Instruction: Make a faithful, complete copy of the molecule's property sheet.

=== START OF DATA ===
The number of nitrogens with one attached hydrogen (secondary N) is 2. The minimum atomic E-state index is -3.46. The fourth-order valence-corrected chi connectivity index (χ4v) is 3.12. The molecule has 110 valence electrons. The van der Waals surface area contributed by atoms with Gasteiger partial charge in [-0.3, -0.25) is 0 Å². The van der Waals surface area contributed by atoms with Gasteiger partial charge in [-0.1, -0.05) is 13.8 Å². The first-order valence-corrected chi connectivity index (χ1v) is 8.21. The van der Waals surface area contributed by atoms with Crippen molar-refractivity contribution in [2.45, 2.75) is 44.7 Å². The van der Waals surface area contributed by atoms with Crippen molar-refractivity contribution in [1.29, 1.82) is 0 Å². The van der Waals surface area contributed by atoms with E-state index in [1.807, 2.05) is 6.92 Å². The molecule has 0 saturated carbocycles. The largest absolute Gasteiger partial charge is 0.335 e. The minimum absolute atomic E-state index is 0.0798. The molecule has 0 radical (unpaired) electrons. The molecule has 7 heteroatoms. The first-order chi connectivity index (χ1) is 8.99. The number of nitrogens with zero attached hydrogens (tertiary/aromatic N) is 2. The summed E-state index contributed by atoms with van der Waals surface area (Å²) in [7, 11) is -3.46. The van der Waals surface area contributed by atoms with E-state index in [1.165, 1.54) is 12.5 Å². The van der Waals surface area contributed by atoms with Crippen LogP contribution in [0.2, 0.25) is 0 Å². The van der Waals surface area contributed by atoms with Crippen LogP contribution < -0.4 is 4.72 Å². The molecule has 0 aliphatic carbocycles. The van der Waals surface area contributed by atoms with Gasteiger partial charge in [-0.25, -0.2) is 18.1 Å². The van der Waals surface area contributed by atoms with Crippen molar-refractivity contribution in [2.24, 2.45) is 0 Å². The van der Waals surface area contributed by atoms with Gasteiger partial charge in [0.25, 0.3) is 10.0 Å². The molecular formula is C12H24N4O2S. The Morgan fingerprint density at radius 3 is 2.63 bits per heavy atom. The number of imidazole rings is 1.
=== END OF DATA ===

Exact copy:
The number of nitrogens with one attached hydrogen (secondary N) is 2. The minimum atomic E-state index is -3.46. The fourth-order valence-corrected chi connectivity index (χ4v) is 3.12. The molecule has 110 valence electrons. The van der Waals surface area contributed by atoms with Gasteiger partial charge in [-0.3, -0.25) is 0 Å². The van der Waals surface area contributed by atoms with Gasteiger partial charge in [-0.1, -0.05) is 13.8 Å². The first-order valence-corrected chi connectivity index (χ1v) is 8.21. The van der Waals surface area contributed by atoms with Crippen molar-refractivity contribution in [2.45, 2.75) is 44.7 Å². The van der Waals surface area contributed by atoms with Crippen molar-refractivity contribution in [1.29, 1.82) is 0 Å². The van der Waals surface area contributed by atoms with E-state index in [1.807, 2.05) is 6.92 Å². The molecule has 0 saturated carbocycles. The largest absolute Gasteiger partial charge is 0.335 e. The minimum absolute atomic E-state index is 0.0798. The molecule has 0 radical (unpaired) electrons. The molecule has 7 heteroatoms. The first-order chi connectivity index (χ1) is 8.99. The number of nitrogens with zero attached hydrogens (tertiary/aromatic N) is 2. The summed E-state index contributed by atoms with van der Waals surface area (Å²) in [7, 11) is -3.46. The van der Waals surface area contributed by atoms with E-state index in [1.165, 1.54) is 12.5 Å². The van der Waals surface area contributed by atoms with Crippen LogP contribution in [0.2, 0.25) is 0 Å². The van der Waals surface area contributed by atoms with Crippen LogP contribution < -0.4 is 4.72 Å². The molecule has 0 aliphatic carbocycles. The van der Waals surface area contributed by atoms with Gasteiger partial charge in [-0.25, -0.2) is 18.1 Å². The van der Waals surface area contributed by atoms with Crippen molar-refractivity contribution in [2.24, 2.45) is 0 Å². The van der Waals surface area contributed by atoms with Gasteiger partial charge in [0.25, 0.3) is 10.0 Å². The molecular formula is C12H24N4O2S. The Morgan fingerprint density at radius 3 is 2.63 bits per heavy atom. The number of imidazole rings is 1.